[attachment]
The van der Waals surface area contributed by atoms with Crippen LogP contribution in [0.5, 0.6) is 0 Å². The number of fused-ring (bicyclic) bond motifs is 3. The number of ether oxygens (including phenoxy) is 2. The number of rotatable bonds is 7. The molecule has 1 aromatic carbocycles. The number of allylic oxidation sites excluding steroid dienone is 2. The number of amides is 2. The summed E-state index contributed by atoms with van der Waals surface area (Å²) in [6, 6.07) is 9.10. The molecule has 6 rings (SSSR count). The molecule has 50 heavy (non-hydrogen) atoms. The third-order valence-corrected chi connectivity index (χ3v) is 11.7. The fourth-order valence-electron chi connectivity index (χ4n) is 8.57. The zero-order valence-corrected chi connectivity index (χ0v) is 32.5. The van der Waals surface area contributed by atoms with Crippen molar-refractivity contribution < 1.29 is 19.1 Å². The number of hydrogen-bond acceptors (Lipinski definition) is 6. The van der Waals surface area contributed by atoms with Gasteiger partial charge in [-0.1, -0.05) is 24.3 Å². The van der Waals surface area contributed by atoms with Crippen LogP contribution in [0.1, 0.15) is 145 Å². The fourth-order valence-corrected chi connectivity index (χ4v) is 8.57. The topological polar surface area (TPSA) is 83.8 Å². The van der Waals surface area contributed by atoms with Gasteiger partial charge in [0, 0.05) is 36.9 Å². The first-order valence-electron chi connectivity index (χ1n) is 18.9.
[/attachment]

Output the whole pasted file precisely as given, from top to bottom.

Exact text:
The van der Waals surface area contributed by atoms with Crippen LogP contribution in [0.5, 0.6) is 0 Å². The number of fused-ring (bicyclic) bond motifs is 3. The number of ether oxygens (including phenoxy) is 2. The number of rotatable bonds is 7. The molecule has 1 aromatic carbocycles. The number of allylic oxidation sites excluding steroid dienone is 2. The number of amides is 2. The summed E-state index contributed by atoms with van der Waals surface area (Å²) in [6, 6.07) is 9.10. The molecule has 6 rings (SSSR count). The molecule has 50 heavy (non-hydrogen) atoms. The third-order valence-corrected chi connectivity index (χ3v) is 11.7. The fourth-order valence-electron chi connectivity index (χ4n) is 8.57. The zero-order valence-corrected chi connectivity index (χ0v) is 32.5. The van der Waals surface area contributed by atoms with Crippen molar-refractivity contribution < 1.29 is 19.1 Å². The number of hydrogen-bond acceptors (Lipinski definition) is 6. The van der Waals surface area contributed by atoms with Gasteiger partial charge in [-0.1, -0.05) is 24.3 Å². The van der Waals surface area contributed by atoms with Crippen LogP contribution in [0.1, 0.15) is 145 Å². The fourth-order valence-corrected chi connectivity index (χ4v) is 8.57. The topological polar surface area (TPSA) is 83.8 Å². The van der Waals surface area contributed by atoms with Gasteiger partial charge in [0, 0.05) is 36.9 Å². The first-order valence-electron chi connectivity index (χ1n) is 18.9.